And winning the Worlds is something every curler dreams of doing.
I look absolutely shattered in that pic. Myself and Anna Sloan almost missed our flight back from Latvia!
It’s difficult to keep fresh and improving as a group. People decide to do different things. It takes a lot of commitment to be on the tour these days.
Of the past teams I’ve been a part of, that was the strongest one.
9 Bronze in Sochi
You won’t often see me crying on the ice – win or lose! But those are tears of relief.
It was such a battle that week. It’s very drawn out at an Olympics and with one-game days it’s hard to get on a roll.
We played one of our best games against Jennifer Jones of Canada in the semi-finals but just lost, which was really hard to take. Everybody was talking about that match as the final in all but name.
There’s no time to re-group when you lose because the next morning you’re playing for a medal.
It came down to me making the last shot against Switzerland for bronze.
We definitely deserved our medal and because Britain get so few in Winter Games, winning one changes your life in terms of people knowing you.
10 The Muirheads at PyeongChang
That was the day myself, Glen and Thomas were selected for PyeongChang. The photocall was at the Highland Show at Ingliston. It kind of sums everything up – family, farming and curling.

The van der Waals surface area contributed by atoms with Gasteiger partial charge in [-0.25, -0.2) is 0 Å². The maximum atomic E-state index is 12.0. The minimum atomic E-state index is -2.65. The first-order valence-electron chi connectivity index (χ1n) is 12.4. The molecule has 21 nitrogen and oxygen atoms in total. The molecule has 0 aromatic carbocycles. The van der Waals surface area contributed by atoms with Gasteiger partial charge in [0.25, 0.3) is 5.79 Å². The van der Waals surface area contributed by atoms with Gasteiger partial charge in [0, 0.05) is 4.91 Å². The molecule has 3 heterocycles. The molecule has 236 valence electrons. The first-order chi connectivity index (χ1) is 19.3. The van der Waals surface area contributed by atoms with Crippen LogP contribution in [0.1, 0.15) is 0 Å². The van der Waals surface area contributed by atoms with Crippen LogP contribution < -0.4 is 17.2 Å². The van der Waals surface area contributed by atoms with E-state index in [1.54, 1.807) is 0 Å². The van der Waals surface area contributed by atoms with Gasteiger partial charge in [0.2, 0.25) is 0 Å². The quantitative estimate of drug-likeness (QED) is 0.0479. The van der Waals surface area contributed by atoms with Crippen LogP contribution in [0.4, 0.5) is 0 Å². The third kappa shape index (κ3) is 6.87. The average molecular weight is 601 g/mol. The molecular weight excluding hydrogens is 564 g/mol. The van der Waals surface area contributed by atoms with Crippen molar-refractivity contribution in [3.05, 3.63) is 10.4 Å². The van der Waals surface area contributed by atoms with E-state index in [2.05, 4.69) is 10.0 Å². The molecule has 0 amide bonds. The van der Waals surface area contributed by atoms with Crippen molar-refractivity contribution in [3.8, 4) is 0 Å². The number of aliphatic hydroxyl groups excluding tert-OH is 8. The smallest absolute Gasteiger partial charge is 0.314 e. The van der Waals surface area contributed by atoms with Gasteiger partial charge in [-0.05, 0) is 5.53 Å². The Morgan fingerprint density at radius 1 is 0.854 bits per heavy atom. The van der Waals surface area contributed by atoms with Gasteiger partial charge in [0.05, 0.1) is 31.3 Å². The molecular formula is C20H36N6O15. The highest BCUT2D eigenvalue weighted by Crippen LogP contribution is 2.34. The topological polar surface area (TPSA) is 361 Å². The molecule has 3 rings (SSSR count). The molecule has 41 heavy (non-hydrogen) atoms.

None of us got a medal but nothing can take away from the fact that three siblings were at an Olympics. That won’t happen very often.
I was really happy Glen and Thomas got the chance to experience a Games. They were a very creditable fifth and were close to getting a medal.
Having hit the podium already, for us, we were going for gold. It was harder to pick ourselves up for the bronze medal game than it had been four years earlier.
I had a shot to get the medal and that’s the life of a skip. If you get it, you take the glory and if you miss it, you take the flak. I would make it nine times out of 10.
The last two times we’ve played the eventual winners in the semis and if I get to a fourth Games, I’ll want to make sure we finish high up the table after the round-robin.
Curling isn’t the type of career in which 30 is past your peak. I’ve got a lot left in front of me hopefully and winning Olympic gold is definitely the biggest goal.
I’m a better all-round player than 10 years ago. Maturing definitely compensates for the hip getting worse!
When we get through this lockdown, the next Games will come round really quickly.